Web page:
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11 Articles in Volume 14, Issue #4
Recognizing and Treating Concussions Related to Sports Injuries
CDC Initiative: Concussion in Sports and Play
Pain Management After ACL Surgery
Risk Assessment in the Digital Age: Developing Meaningful Screening Tools for Opioid Prescribers
Testosterone Replacement: Essential in Pain Management
Why Is There Hydromorphone In My Patient’s Urine?
Benzodiazepines in Pain Practice: Necessary But Troubling
Commentary: Risk Assessment in the Digital Age
Zohydro Debate: Drug Hysteria or True Concern
Benefit of Long-acting Versus Short-acting Opioids?
Epidural Steroid Injections, Coping Skills, Medical Marijuana

Benzodiazepines in Pain Practice: Necessary But Troubling

Editor's Memo from May 2014

I have yet to find a pain practitioner who really likes prescribing benzodiazepines. In just about every guideline or protocol that involves prescribing opioids, there’s always an admonition to not mix opioids and benzodiazepines. No wonder. Practically every opioid overdose involves the addition of one or more benzodiazepines.

Don’t we wish we could avoid using this combination? No one likes to talk about it, but we all flinch and end up resorting to a benzodiazepine when the patient can’t sleep, even with melatonin or zolpidem (Ambien), or when muscles continue to spasm despite treatment with baclofen and tizanidine.

Despite all the warnings and a long search for non-benzodiazepine options, including antidepressants, neuropathic agents, muscle relaxants, and sedatives, the use of benzodiazepines as central nervous system sedatives/anxiolytics continues to increase among pain patients. A recent study presented at the American Academy of Pain Medicine annual meeting in Phoenix showed that simultaneous prescribing of benzodiazepines with opioids has increased by about 12% a year since 2002.1 Indeed, I can’t recall the last time a pain patient who wasn’t taking one or more benzodiazepines was referred to me.

It’s clear that benzodiazepine use among pain patients may be here for a while. But why pain patients flock to them is not clear. Benzodiazepines certainly have stood the test of time. Chlordiazepoxide (Librium) and diazepam (Valium) came onto the commercial market in the early 1960s. Today, I count at least 12 benzodiazepines in clinical use—alprazolam, chlordiazepoxide, clonazepam, clorazepate, diazepam, lorazepam, oxazepam and the prescription benzodiazepines that are FDA-approved for sleep disorders—estazolam, flurazepam, quazepam, temazepam, and triazolam.

The discovery of the benzodiazepine receptors gives us a clue as to their popularity. These compounds are believed to increase the efficiency of synaptic transmission of the neurotransmitter gamma-aminobutyric acid (GABA) by acting on its receptors. Benzodiazepines bind to a specific site on the GABA-benzodiazepine receptor complex.

Some authors have postulated why benzodiazepines are so popular with pain patients. Anxiety may increase the unpleasantness of pain or it may increase muscle tension and sympathetic outflow.2 I personally believe the hyperarousal of the autonomic, sympathetic nervous system that occurs with centralization of pain and central sensitization is a major factor in pain patients’ desire to use benzodiazepines. With sympathetic hyperarousal, patients often describe a feeling of tremor, “coming unglued,” inability to concentrate, migratory pain movements, and insomnia. All in all, patients describe a dysphoric feeling that responds well only to benzodiazepines.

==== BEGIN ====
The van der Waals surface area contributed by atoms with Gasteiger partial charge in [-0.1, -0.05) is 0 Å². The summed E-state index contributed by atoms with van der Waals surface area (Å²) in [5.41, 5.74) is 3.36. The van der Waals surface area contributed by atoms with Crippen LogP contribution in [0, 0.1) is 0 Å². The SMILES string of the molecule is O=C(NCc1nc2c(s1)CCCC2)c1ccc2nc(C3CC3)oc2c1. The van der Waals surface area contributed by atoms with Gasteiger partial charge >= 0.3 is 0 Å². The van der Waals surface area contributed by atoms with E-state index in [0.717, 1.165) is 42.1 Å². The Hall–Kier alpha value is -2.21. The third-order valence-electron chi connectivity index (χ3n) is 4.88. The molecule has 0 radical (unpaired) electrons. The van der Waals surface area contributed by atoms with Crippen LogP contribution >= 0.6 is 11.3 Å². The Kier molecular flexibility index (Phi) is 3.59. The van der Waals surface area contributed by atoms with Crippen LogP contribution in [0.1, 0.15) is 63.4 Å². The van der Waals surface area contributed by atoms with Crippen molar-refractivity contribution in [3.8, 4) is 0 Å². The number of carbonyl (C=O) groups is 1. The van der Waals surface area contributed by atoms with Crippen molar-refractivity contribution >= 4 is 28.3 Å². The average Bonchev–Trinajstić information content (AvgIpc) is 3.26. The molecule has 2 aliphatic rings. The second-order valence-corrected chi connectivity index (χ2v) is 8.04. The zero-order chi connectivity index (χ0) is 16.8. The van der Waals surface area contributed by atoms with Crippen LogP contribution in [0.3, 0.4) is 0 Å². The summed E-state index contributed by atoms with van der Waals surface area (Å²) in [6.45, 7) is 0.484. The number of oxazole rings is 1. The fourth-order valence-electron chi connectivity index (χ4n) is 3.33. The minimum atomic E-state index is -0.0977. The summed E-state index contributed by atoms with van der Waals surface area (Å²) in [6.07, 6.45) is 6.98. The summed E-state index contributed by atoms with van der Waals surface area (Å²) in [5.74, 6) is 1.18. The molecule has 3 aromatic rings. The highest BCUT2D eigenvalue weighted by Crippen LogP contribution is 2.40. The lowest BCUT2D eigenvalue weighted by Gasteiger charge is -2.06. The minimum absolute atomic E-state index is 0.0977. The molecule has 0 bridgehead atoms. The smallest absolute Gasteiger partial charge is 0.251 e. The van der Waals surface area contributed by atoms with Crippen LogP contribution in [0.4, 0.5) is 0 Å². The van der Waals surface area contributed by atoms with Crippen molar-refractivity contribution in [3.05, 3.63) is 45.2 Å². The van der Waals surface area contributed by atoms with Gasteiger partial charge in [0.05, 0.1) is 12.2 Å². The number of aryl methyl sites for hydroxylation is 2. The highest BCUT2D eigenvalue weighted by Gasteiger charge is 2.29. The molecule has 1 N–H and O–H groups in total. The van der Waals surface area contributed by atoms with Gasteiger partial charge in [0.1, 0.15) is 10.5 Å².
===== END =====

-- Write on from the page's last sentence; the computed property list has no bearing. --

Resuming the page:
The dosage of benzodiazepine that some pain patients can take and remain functioning is remarkable. Patients may carry a blood level of benzodiazepines of several hundred nanograms per mL and not be sedated. The message here is that some patients become extremely tolerant to the sedative effect of benzodiazepines and function well at a very high dosage, even while simultaneously using opioids.

Where Do We Go From Here?

First, there must be general recognition that the hyperarousal of the autonomic sympathetic nervous system in some centralized pain patients is so severe that patients will repeatedly ask to be treated with benzodiazepines because these agents have helped to manage their symptoms in the past. In other cases, after assessing the patient, the physician may suggest adding a benzodiazepine. Physicians should make chart entries that describe the appearance, alertness, and level of functioning of patients prescribed benzodiazepines. Because benzodiazepines can be abused, it is standard of care to have patients undergo urine drug testing, which patients on opioids should be undergoing randomly a couple of times a year, plus whenever there is an issue. A blood test to establish blood levels can be done to document, in cases of high dosages, that he/she is tolerant to the sedative effect of a benzodiazepine.

Perhaps the best thing we can do is to stop sweeping this issue under the carpet. Let’s just accept the fact that benzodiazepines have been around for a long time and are apparently beneficial to the welfare and pain relief of many patients—improved sleep, less stress/anxiety, etc. It is critical that physicians counsel their patients on the proper management of their medications to avoid problems with the combination of medications, for example oversedation and respiratory depression. Rather than condemn benzodiazepines, what’s needed is some practical protocols and guidelines on how to use them safely and more effectively.

Last updated on: June 12, 2014
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